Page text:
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Genome-wide association study of conformation and milk yield in mixed-breed dairy goats

Open AccessPublished:December 28, 2017DOI:https://doi.org/10.3168/jds.2017-12919

      ABSTRACT

      Identification of genetic markers that affect economically important traits is of high value from a biological point of view, enabling the targeting of candidate genes and providing practical benefits for the industry such as wide-scale genomic selection. This study is one of the first to investigate the genetic background of economically important traits in dairy goats using the caprine 50K single nucleotide polymorphism (SNP) chip. The aim of the project was to perform a genome-wide association study for milk yield and conformation of udder, teat, and feet and legs. A total of 137,235 milk yield records on 4,563 goats each scored for 10 conformation traits were available. Out of these, 2,381 goats were genotyped with the Illumina Caprine 50K BeadChip (Illumina Inc., San Diego, CA). A range of pseudo-phenotypes were used including deregressed breeding values and pseudo-estimated breeding values. Genome-wide association studies were performed using the multi-locus mixed model (MLMM) algorithm implemented in SNP & Variation Suite v7.7.8 (Golden Helix Inc., Bozeman, MT). A genome-wise significant [−log10(P-value) > 5.95] SNP for milk yield was identified on chromosome 19, with additional chromosome-wise significant (−log10(P-value) > 4.46] SNP on chromosomes 4, 8, 14, and 29. Three genome-wise significant SNP for conformation of udder attachment, udder depth, and front legs were identified on chromosome 19, and chromosome-wise SNP were found on chromosomes 4, 5, 6, 10, 11, 12, 13, 14, 15, 16, 17, 18, 21, 23, and 27. The proportion of variance explained by the significant SNP was between 0.4 and 7.0% for milk yield and between 0.1 and 13.8% for conformation traits. This study is the first attempt to identify SNP associated with milk yield and conformation in dairy goats. Two genome-wise significant SNP for milk yield and 3 SNP for conformation of udder attachment, udder depth, and front legs were found. Our results suggest that conformation traits have a polygenic background because, for most of them, we did not identify any quantitative trait loci with major effect.

      Key words

      INTRODUCTION

      Conventional goat breeding schemes are often hampered by the cost of measuring phenotypes and maintaining accurate pedigree and data recording. Many goat breeders do not perform routine data recording or do so on a very basic level. Identification of genetic markers and candidate genes that affect economically important traits is therefore of high value from a biological point of view, as well as providing practical benefits to industry. Compared with that in cattle and sheep, the number of QTL studies in goats is limited; however, at present, goat QTL are not included in Animal QTLdb database (http://www.animalgenome.org/cgi-bin/QTLdb/index), which makes it difficult to judge the exact number of studies in this species (for review, see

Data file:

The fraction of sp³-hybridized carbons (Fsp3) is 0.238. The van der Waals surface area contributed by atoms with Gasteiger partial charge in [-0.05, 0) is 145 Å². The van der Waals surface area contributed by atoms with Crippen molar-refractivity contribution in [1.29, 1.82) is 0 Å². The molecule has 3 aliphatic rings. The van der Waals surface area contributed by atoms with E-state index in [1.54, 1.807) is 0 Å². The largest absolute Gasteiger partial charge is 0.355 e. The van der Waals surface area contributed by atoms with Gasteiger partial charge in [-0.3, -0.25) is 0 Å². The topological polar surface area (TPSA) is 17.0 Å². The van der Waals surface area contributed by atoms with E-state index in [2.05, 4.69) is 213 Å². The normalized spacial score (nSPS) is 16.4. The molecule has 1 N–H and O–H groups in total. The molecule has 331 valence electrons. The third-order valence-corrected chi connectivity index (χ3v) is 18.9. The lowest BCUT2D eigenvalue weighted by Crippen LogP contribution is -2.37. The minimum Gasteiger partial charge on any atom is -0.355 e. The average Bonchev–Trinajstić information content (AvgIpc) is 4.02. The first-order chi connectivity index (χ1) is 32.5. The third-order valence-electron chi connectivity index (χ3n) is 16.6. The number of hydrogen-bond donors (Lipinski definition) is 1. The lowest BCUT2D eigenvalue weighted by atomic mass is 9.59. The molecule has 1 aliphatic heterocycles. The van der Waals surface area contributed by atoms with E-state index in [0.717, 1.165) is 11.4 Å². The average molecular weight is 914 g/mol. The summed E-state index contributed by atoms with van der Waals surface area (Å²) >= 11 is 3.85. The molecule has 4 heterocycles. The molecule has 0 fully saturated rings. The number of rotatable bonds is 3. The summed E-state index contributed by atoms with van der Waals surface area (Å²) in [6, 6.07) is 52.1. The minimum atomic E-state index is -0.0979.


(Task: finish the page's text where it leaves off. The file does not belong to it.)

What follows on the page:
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      Design and characterization of a 52K SNP chip for goats.
      ), it is now possible to perform genome-wide scans in goats with much greater resolution. To date, the chip has been utilized to find QTL associated with milk and type traits (
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      A genome scan for milk production traits in dairy goats reveals two new mutations in Dgat1 reducing milk fat content.
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      Genetic diversity and investigation of polledness in divergent goat populations using 52 088 SNP.
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      • Palhière I.
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      Genetic parameters and QTL detection for milking speed in dairy Alpine and Saanen goats.
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      The brown coat colour of Coppernecked goats is associated with a non-synonymous variant at the TYRP1 locus on chromosome 8.
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      Genome wide association study identifies new loci associated with undesired coat color phenotypes in Saanen goats.
      ), wattles (
      • Reber I.
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      Wattles in goats are associated with the FMN1/GREM1 region on chromosome 10.
      ), and supernumerary teats (
      • Martin P.
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      • Rupp R.
      Heritability and genome-wide association mapping for supernumerary teats in French Alpine and Saanen dairy goats.
      ). In addition, due to the application of sequencing and whole-genome optical mapping, information on gene annotation for goats has become available (
      • Dong Y.
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      • Cockett N.
      • Xu X.
      • Zhao S.
      • Wang J.
      • Wang W.
      Sequencing and automated whole-genome optical mapping of the genome of a domestic goat (Capra hircus).
      ). The goat genome assembly has been refined and updated using dense radiation hybrid mapping (
      • Du X.
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      • Cao J.
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      An update of the goat genome assembly using dense radiation hybrid maps allows detailed analysis of evolutionary rearrangements in Bovidae.